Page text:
45:0525(45)CA - - Treasury, IRS, Austin Compliance Center, Austin, TX and NTEU Chapter 247 - - 1992 FLRAdec CA - - v45 p525



[ v45 p525 ]
45:0525(45)CA
The decision of the Authority follows:


45 FLRA No. 45

FEDERAL LABOR RELATIONS AUTHORITY

WASHINGTON, D.C.

UNITED STATES DEPARTMENT OF THE TREASURY

INTERNAL REVENUE SERVICE

AUSTIN COMPLIANCE CENTER

AUSTIN, TEXAS

(Respondent/Agency)

and

NATIONAL TREASURY EMPLOYEES UNION

CHAPTER 247

(Charging Party/Union)

6-CA-90506

(44 FLRA 1306 (1992))

ORDER DENYING MOTION FOR RECONSIDERATION

July 16, 1992

Before Chairman McKee and Members Talkin and Armendariz.

I. Statement of the Case

This matter is before the Authority on the Respondent's motion for reconsideration of our decision in 44 FLRA 1306 (1992). Neither the General Counsel nor the Charging Party filed a response to the motion.

For the following reasons, we conclude that the Respondent has failed to establish that extraordinary circumstances exist warranting reconsideration of our decision. Accordingly, we will deny the Respondent's motion for reconsideration.

II. The Decision in 44 FLRA 1306

In 44 FLRA 1306, we adopted the Judge's conclusions that the Respondent violated section 7116(a)(1), (5), and (8) of the Statute by failing to comply timely with an arbitration award when it unreasonably delayed offering to reinstate an employee and unreasonably delayed delivering the employee's backpay check, and section 7116(a)(1) and (8) of the Statute by denying the employee backpay for a specific 2-week period.

We also concluded, contrary to the Judge, that the Respondent violated section 7116(a)(1), (5), and (8) of the Statute by failing to comply timely with the arbitration award when it unreasonably delayed processing the employee's backpay claim. The Respondent argued that it was unable to begin processing the employee's backpay claim until the employee had been reinstated--October 8, 1989. We rejected that argument and found that nothing in the record indicated that the Respondent was unable to begin gathering information on the employee's interim employment as of July 31, 1989--the date the award became final. Further, in view of the Judge's conclusion that the Respondent unreasonably and intentionally delayed offering to reinstate the employee, we stated that we would "not permit the Respondent to benefit from that delay or use that delay as a basis for failing to begin processing the employee's backpay claim until after the date of reinstatement." 44 FLRA at 1314. Rather, we concluded that because of the Respondent's unlawful refusal to reinstate the employee and its unexplained failure to gather information on the employee's interim employment in a timely manner, the Respondent's intentional failure to begin processing the backpay claim until after the date of reinstatement was unreasonable and violated section 7116(a)(1), (5), and (8) of the Statute.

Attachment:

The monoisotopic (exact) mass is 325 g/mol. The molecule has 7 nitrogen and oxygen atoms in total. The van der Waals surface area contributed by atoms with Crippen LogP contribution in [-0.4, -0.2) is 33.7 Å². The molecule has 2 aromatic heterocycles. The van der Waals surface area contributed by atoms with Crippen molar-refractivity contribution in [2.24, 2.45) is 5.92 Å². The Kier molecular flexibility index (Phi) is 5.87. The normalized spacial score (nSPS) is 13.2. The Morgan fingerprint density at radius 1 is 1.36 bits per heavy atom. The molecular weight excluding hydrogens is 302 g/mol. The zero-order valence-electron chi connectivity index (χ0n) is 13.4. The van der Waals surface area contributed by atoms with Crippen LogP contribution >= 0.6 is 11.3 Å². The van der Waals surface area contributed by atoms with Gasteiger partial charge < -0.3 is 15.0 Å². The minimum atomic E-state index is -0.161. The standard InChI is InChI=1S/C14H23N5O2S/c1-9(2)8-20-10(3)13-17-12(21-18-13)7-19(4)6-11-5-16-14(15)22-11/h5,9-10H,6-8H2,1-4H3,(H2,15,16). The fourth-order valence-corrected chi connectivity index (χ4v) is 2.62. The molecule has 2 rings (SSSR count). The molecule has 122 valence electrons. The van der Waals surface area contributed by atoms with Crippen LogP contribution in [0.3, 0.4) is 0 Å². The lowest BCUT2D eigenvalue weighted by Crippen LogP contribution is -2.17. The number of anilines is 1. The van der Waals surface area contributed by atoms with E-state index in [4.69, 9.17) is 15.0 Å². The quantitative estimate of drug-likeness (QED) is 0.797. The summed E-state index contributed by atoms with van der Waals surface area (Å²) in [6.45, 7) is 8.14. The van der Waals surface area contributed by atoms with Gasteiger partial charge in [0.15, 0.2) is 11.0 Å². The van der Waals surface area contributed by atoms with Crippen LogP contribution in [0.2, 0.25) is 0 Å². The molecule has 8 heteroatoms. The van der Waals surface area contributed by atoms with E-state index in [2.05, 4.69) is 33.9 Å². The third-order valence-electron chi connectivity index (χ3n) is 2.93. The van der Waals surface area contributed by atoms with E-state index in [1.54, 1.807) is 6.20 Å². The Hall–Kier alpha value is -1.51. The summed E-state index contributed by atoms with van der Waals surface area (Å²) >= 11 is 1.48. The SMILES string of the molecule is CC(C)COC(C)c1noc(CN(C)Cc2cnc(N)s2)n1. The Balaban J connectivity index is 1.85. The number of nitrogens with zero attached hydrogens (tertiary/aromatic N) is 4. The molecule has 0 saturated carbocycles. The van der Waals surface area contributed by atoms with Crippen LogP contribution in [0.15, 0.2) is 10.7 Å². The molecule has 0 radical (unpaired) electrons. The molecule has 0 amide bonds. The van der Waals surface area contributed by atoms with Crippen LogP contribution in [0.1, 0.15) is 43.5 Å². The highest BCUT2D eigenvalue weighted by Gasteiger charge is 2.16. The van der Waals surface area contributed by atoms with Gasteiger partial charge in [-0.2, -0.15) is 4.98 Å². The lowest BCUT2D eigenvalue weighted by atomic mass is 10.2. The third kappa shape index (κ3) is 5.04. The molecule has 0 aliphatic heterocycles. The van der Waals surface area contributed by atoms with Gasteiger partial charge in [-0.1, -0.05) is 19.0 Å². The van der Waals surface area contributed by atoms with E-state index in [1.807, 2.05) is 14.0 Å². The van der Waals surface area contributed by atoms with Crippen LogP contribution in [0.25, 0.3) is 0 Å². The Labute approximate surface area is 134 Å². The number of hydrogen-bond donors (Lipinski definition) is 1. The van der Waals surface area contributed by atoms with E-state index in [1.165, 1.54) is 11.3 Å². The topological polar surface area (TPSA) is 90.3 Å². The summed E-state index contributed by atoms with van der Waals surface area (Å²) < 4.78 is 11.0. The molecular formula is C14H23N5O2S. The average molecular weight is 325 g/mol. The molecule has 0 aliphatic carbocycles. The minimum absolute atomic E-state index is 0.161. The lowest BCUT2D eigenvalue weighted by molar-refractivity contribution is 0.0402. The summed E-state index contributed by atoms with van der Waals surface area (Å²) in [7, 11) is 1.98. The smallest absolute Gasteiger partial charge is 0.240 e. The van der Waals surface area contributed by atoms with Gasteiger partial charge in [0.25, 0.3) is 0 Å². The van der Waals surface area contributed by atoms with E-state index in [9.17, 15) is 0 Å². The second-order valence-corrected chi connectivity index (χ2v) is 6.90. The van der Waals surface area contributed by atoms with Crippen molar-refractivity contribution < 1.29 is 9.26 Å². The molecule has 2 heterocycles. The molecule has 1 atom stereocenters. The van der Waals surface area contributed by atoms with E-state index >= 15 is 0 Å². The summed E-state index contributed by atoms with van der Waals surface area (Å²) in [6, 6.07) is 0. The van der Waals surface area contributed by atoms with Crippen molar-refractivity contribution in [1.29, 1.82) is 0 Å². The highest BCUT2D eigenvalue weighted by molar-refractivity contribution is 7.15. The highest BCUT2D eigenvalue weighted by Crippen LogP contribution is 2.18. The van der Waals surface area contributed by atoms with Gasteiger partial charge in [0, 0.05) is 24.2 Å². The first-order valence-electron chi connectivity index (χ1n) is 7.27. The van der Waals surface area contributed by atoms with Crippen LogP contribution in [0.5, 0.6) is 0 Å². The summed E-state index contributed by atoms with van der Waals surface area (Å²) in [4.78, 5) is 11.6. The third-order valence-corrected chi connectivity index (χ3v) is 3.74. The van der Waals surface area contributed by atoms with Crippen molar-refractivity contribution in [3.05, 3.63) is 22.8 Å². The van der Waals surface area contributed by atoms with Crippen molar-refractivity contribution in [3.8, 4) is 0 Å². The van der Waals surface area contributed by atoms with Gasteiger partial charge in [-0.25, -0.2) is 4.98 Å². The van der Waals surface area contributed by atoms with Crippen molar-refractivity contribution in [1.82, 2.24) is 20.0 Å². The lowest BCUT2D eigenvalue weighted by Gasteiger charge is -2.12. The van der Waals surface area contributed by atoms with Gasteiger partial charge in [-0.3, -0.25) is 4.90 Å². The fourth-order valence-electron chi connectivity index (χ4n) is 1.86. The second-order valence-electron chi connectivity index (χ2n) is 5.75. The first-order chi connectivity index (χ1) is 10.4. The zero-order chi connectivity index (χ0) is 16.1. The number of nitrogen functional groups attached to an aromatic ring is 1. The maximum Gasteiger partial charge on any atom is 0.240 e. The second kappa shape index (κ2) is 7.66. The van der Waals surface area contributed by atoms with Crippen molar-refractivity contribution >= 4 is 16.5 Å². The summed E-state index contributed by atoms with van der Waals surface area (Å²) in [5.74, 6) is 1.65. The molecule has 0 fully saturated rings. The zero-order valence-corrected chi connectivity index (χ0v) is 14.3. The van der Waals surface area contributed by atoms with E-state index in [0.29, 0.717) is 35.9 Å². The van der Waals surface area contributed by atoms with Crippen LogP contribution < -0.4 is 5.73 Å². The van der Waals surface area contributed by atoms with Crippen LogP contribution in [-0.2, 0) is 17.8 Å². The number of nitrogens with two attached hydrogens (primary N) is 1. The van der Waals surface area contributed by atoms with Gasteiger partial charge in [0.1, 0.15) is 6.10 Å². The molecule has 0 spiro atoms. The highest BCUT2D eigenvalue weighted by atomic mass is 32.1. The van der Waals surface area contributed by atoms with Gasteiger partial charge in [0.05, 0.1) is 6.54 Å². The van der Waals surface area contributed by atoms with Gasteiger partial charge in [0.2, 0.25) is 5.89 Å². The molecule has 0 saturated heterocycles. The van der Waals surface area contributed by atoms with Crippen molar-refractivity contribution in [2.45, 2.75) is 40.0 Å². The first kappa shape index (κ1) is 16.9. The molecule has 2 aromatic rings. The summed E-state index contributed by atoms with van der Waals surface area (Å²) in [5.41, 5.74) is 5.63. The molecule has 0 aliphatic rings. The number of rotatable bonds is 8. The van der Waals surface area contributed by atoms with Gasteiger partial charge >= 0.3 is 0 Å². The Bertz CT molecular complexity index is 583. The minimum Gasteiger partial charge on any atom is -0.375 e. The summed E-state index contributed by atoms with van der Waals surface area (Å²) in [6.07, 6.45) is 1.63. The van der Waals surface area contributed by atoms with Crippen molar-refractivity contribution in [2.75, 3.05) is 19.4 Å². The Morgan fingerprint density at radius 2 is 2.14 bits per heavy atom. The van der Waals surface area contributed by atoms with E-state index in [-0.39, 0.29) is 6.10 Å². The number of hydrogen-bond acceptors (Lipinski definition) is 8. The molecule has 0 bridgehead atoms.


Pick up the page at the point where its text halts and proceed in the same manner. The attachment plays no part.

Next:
Further, we concluded, contrary to the Judge, that the Respondent violated section 7116(a)(1) and (8) of the Statute by failing and refusing to comply with the backpay portion of the arbitration award when it improperly deducted from the backpay award the employee's overtime earnings from his interim job at the Circle-K Corporation and the employee's earnings from his "moonlighting" job at a Wal-Mart store. In reaching this conclusion, we found that the arbitration award at issue unambiguously required the Respondent to give the employee the full amount of backpay that he was entitled to receive under the Back Pay Act and its implementing regulations. See id. at 1316. Upon examining the Respondent's method of calculating backpay, we determined that the Respondent had not calculated the employee's backpay entitlement consistent with the Back Pay Act and its implementing regulations because the Respondent should not have made the deductions noted above.